Portuguese Grapes

Thirdly, we appreciated having our assumptions and preconceived ideas challenged. Ideally, we want this everyday, but to have an entire trip filled with new ideas and perspectives was incredible. Just look at our position on cork before and after our visit with Amorim and how profoundly we were affected by this experience. Another example is our assumption that Portuguese wineries would probably not take the time to see us with such short notice. The reality was that they take media seriously, seeing any opportunity to have their wines talked about as good press. Consequently, they’ve continually been active with us, responding to our emails and caring about what we say. This is new to us. Although several wineries in Spain have equally been receptive to our inquiries about their wines, we haven’t experienced the same level of open mindedness and reciprocity that we’ve experienced from Portugal.

In short, our month long devotion to Portuguese table wine was absolutely worth it, and we look forward to tasting more wine from Portugal! One question still remains, however, did you like our month long dedication to the subject? And, more importantly, have you walked away with any new information that you didn’t have before?

Cheers,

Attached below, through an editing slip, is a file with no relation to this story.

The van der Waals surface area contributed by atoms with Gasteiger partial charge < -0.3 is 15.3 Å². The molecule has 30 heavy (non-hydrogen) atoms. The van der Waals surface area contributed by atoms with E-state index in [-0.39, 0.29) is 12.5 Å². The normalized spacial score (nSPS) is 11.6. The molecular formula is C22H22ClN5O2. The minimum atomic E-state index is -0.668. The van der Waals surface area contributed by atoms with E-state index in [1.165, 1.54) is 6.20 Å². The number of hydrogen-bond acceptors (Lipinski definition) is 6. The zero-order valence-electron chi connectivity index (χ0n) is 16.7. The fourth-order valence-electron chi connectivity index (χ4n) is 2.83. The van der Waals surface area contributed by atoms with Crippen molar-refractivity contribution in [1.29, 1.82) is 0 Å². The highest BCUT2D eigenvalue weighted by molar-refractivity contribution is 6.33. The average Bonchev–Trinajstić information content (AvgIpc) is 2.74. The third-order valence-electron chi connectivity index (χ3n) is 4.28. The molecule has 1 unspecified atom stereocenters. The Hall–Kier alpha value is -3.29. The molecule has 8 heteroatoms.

Gabriella

  • Troy

    I liked it more than you can imagine. Please keep up the attention on Portugal. One of the benefits of being ignored by the rest of the world is that truly outstanding wines are much less expensive here than in other major wine producing countries. The world's attention will ruin that but it will be good for the producers, so I suppose we have to support it. We welcome you back anytime. Let me know if you would like some out-of-the-way restaurant recommendations with incredible wine lists (no, I don't work for any of them).

  • Gabriella

    Troy, out of curiosity, what sparked your passion on the subject of Portuguese wine? And yes, we will absolutely be going back!

  • Troy

    I liked it more than you can imagine. Please keep up the attention on Portugal. One of the benefits of being ignored by the rest of the world is that truly outstanding wines are much less expensive here than in other major wine producing countries. The world’s attention will ruin that but it will be good for the producers, so I suppose we have to support it.

    We welcome you back anytime. Let me know if you would like some out-of-the-way restaurant recommendations with incredible wine lists (no, I don’t work for any of them).

  • http://www.catavino.net Gabriella

    Troy, out of curiosity, what sparked your passion on the subject of Portuguese wine? And yes, we will absolutely be going back!

  • Troy